Toyota GT86 / Scion FR-S v Nissan 370Z v Used Porsche Cayman S - CHRIS HARRIS ON CARS

Uploaded by drive on 15.08.2012


Yes, yes, yes!

I think we're going to be friends, me and the GT 86.
And so that was Spain about six months ago on a flat track
in what was a development car, and now I'm in Wales.
I'm on British, good, old-fashioned A and B roads.
And I want to see whether the GT 86--
if she lives up to the hype on the public highway.
Now I think, to conduct this test accurately, there are
three things I need to do.
First of all, I need to drive the car in isolation on the
road to see how it rides, see what it feels like, see
whether that sort of effervescent character comes
through when you just live with the car on the road.
Second of all, I need to address the rival situation.
There are two parts to that.
The first is that people keep saying to me, look, it's not
the only rear-wheel drive Japanese car you can buy for
under 30,000 pounds.
There's a thing called the Nissan 370Z.
So we brought one along, and we'll try
one against the 370Z.
But there's another argument, isn't there?
All you forum jockeys always say, think how much Cayman you
could buy for just around 30,000.
So in the interest of fair play and to keep those voices
quiet, we brought a Cayman along, too.
This, I think, could be a very good day, indeed.

Now in the interest of good web TV, I'd like to start
slowly and build to a crescendo about how I love
this car, but I haven't got time for all that bobbins.
Fact is, I love this car.
It's brilliant.
I'll start from the top.
In isolation, the numbers are not impressive.
200 horsepower, 151 foot-pounds of torque.
OK, it's light.
1,250 kilograms makes that Nissan look
like a right lard-ass.
And it's not very fast.
I mean, 7.7 seconds to 62 miles an hour.
Nothing to write home about.
But the collection of parts, the way it makes you feel on
the road, the way it makes you want to enjoy the car, there's
no set of numbers that can describe that.
This is one of the most exciting cars I've driven all
year on the road.
I absolutely love it.
I've been booting around Wales for the last day, and I've
just loved every minute of it.
It's that balance of not too much grit, just enough
But it makes you work for it.
And where it's the complete opposite to the Nissan is that
this is a 10 Tenths car.
It's still enjoyable, all the way up through that scale.
But when you go for those last couple of
nuggets, it's just fantastic.
It comes alive.
The steering is so accurate.
This gear change is just fantastic.
And the motor, OK, it doesn't make the best noise, but it
completely sings.
So that's 7,500-rpm red-line.
Yeah, this is a great car.
One criticism of this car is that when we first drove it
earlier in the year, we showed lots of shots of it on the
locked shots with some smoke pouring off the tires.
And everyone said, you know what?
On the road, you just can't drive like that.
And do you know what?
Of course you can't drive like that.
What you can do is get into a situation where you can feel
the car move around, and I think that's the cleverest
part of this package.
Toyota has somehow engineered a car that just yaws around
and moves at the rear axle a bit.
Not so much that you actually need to correct the car too
much, but that suggestion, that message you get, is quite
short in the Cayman.
And in the Nissan, to do something about corrective
lock or sort yourself out, is actually much longer in this,
so you get to savor it.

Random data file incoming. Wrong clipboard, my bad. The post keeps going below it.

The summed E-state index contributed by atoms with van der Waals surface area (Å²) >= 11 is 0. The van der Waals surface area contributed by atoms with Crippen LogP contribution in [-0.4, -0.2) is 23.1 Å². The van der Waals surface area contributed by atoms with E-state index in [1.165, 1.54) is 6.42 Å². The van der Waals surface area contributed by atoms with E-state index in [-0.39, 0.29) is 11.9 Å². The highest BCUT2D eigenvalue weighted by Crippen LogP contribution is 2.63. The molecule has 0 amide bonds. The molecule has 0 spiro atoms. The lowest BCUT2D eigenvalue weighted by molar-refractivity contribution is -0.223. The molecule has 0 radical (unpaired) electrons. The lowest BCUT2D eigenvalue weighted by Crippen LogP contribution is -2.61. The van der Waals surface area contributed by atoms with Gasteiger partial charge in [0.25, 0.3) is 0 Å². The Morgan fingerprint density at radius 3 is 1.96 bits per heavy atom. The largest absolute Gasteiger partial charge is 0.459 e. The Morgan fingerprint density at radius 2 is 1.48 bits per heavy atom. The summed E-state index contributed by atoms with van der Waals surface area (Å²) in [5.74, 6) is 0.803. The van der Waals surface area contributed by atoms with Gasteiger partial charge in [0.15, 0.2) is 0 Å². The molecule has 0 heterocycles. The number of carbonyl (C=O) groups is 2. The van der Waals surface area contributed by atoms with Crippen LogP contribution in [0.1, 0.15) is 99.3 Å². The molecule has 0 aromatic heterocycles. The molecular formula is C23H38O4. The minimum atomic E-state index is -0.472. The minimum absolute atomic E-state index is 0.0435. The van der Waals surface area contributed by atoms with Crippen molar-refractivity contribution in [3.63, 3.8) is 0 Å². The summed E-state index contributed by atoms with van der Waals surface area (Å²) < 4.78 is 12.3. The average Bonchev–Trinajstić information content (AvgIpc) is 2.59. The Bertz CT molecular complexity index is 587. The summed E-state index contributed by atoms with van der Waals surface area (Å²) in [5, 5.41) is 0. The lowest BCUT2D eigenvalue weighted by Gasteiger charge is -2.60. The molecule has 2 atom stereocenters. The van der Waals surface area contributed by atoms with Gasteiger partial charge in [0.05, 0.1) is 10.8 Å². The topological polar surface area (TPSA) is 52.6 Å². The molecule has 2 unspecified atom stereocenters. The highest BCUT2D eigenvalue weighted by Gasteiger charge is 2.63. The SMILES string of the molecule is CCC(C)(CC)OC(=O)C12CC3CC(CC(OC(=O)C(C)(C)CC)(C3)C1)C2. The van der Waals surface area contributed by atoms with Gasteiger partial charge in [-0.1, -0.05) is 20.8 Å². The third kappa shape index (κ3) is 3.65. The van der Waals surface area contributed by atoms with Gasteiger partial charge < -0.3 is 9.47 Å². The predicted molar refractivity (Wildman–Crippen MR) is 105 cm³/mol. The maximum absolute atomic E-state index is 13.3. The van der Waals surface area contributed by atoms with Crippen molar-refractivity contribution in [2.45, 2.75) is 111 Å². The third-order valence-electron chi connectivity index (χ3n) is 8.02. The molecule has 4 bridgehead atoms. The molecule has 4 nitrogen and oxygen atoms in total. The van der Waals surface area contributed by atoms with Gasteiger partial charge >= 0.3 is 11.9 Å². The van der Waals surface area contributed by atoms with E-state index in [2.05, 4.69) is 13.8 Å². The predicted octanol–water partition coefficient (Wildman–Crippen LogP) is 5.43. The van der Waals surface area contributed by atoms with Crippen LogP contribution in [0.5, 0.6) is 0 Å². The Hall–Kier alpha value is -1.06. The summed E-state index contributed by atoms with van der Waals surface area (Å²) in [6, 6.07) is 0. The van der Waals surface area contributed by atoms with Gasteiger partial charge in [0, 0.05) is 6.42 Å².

It says, do you know what?
I'm just going to go sideways a bit here.
But actually, you don't really need to correct it a bit.
It's happening in the rear suspension travel.
Yes, if you want to go a bit harder, it will
properly move around.
But you just feel like you're steering the car from the back
axle, and you don't worry about the lack
of torque too much.
When you want to rev it out, you just rev it out.
There she goes.
It's not a brilliant noise, but it's an exciting engine,
and it just does the job.
It fits the chassis characteristics really well.
But I come back to that feeling of yaw.
Every time you go through a faster corner, it just moves
around a little bit.
There's a bit of slip at the back.
And that is what makes us feel excited.
And every time you come in to the bowl of a corner or you
hit the apex, you're tempted just to go, I know what.
I'm just going to bash the throttle a little bit harder,
just to feel it move a little bit like that.
And that, that's very difficult to engineer into a
car, so they've done a great job with this.
And you can't describe it through numbers.
So yes, a KO 200 might well take this apart in a straight
line, but I just don't care.
I think this is a great car, and I'll repeat.
I'll repeat what I said back in January.
I think that the world needs cheap rear-wheel drive cars.
I think we need to get back to a stage where we're enjoying
performance because of its nature, not
because of its quantity.
Yeah, if anything, I'm more excited about this
now than I was then.
Ah, there are some bad points.
There are a couple.
OK, first of all, first of all, we have to say
it's not that fast.
So people that want performance are going to be
disappointed, I think.
Second of all, this cabin.
There is some sort of textured plastic that's supposed to
look like carbon fiber that isn't that great.
I like the clock faces, and I think everything's good, and
the information is coming straight to me, but it's not a
special place to sit.
And the trim materials are average, even in comparison
with the Nissan, which has got some quite nice leather on its
dashboard, it has to be said.
The driving position is spot-on, whereas the Nissan's
a bit aloof.
You sit too high.
You immediately get in this and think, oh, there we go.
Seat's perfect.
Steering wheel's right at my chest.
Off we go.
I suppose the real downside is the list price.
We all thought it was gonna be 23,000, didn't we?
But it's 24,995 basic.
And this car, as tested, with, let's say, the infotainment
system, the fancy seats, and some metallic paint, it's
nearly 28,000.
And is that too much money?
On paper, it probably is, but for the fun I'm having today,
it probably isn't.

The 370Z is the classic definition of the 8/10 car.
Drive it up to 8/10, and it's really quite good fun.
And you think to yourself, why would you want any more?
And you also think, at 29,000, it makes the new GT 86 look a
bit expensive because it's got this great big
powerful V6 in it.
It looks very pretty.
And the interior, frankly, makes the